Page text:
b) Chief Justice Acquah recommended that institutional

linkages be established between the Faculty of Law of
the University of Ghana, the Ghana School of Law, and
"Courtroom 21", to enable young Ghanaian attorneys to
receive further legal training and exposure to the
latest state-of-the art court technology.

c) The Chief Justice noted that caseload management in
US courts is "excellent", and marveled that there is a
system in place designed to expedite the hearing and
determination of cases. He has proposed that it would
be worthwhile to incorporate some procedures used in the
US civil and criminal courts to the new rules being
designed for Ghanaian courts. The Ghanaian team also
noted with interest, that, in the US, experts in a
particular field of endeavor are appointed as managers
and receivers of properties that have been placed under
court injunctions, and that, sometimes the parties
involved in the case make their own nominations of who
should manage the properties. As a result of
information gleaned from his trip, Justice Acquah has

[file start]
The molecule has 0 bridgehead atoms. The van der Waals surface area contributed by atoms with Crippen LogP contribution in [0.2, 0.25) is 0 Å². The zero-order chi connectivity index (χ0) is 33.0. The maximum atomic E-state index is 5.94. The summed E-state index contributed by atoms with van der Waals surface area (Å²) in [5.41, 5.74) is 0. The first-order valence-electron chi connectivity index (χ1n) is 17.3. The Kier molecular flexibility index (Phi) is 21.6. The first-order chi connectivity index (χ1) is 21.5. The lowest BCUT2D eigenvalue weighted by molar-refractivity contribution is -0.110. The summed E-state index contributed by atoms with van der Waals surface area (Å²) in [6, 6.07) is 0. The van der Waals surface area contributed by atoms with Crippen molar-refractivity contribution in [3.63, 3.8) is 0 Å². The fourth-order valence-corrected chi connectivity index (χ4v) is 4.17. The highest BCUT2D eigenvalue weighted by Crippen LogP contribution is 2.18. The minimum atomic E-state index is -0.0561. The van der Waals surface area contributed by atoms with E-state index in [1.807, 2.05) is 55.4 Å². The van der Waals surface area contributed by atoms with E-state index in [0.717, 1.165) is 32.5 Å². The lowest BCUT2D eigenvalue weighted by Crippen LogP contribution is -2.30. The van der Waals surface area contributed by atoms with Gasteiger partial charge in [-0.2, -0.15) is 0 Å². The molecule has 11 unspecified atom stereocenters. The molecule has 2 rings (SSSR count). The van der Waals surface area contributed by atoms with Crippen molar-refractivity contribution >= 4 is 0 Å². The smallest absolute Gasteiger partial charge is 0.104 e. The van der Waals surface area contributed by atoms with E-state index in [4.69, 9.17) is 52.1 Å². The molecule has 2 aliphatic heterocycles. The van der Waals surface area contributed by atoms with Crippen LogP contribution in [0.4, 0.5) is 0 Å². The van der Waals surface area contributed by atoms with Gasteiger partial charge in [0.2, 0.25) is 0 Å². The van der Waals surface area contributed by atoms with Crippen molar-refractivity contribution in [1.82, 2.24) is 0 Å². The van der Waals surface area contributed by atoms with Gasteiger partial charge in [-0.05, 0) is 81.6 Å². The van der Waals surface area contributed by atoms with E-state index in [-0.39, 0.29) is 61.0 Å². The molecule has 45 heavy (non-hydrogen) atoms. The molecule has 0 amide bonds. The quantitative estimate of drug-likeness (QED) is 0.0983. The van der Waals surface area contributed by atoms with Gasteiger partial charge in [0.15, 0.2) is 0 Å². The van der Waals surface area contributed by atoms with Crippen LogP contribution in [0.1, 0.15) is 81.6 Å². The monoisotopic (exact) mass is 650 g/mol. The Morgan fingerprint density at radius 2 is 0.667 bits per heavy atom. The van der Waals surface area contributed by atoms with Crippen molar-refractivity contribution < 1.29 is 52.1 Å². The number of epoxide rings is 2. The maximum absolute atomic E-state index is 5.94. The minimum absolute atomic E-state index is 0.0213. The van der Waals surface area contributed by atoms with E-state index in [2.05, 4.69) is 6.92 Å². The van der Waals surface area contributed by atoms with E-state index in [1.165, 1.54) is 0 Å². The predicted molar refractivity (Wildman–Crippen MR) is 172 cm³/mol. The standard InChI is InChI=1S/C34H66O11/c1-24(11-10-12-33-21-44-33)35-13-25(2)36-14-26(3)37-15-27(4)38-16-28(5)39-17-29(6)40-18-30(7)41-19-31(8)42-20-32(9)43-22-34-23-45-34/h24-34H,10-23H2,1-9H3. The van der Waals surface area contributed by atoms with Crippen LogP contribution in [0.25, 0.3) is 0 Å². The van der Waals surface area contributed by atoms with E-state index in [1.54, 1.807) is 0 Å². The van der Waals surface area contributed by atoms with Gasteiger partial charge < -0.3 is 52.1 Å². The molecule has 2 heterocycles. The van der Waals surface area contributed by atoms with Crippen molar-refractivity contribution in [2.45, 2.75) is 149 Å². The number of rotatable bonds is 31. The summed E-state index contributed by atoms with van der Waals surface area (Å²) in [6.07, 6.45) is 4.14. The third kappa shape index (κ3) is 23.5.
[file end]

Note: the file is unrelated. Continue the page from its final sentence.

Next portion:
proposed to discard the Ghanaian system of appointing
court registrars as managers and receivers of seized
properties, and in their place, adopt the "US way". He
also recommended that the revised Ghanaian code of
ethics for judges and magistrates should be submitted to
Professor Steven Lubet, a law professor at the
Northwestern University in Chicago, for his comments and
advice.

d) The group noted with fascination, and at the same
time, regret, that the Cook County jail law library is
better resourced and equipped than the Ghanaian Supreme
Court library. With the same fascination, they talked
about their visit to the crime laboratory and of
learning, firsthand, how it operated. Also of great
interest to the team were the Mental Health Courts they
visited in Oklahoma City, where, according to what they
saw, medical personnel, probation officers, the police
and all other related offices collaborate to help in the
rehabilitation of mentally-challenged convicts.
They lamented that due to bad weather and flight
problems they were unable to visit the tribal courts in
Oklahoma. A visit to those courts, they said, would
have afforded them the opportunity to learn how the
formal court system in the US blends with tribal court
decisions, and how a combination of the two systems
could be applied to the Ghanaian court system vis--vis
Ghanaian tribal courts.

e) On Alternative Dispute Resolution (ADR), the team
observed that this system is widely used and has been
integrated into the US judicial system. Justice Acquah
noted that JAMS, a local NGO based in California, has
made great strides in the use of ADR. He said that the
appellate mediation program they learned about in
Philadelphia is a unique system which deserves to be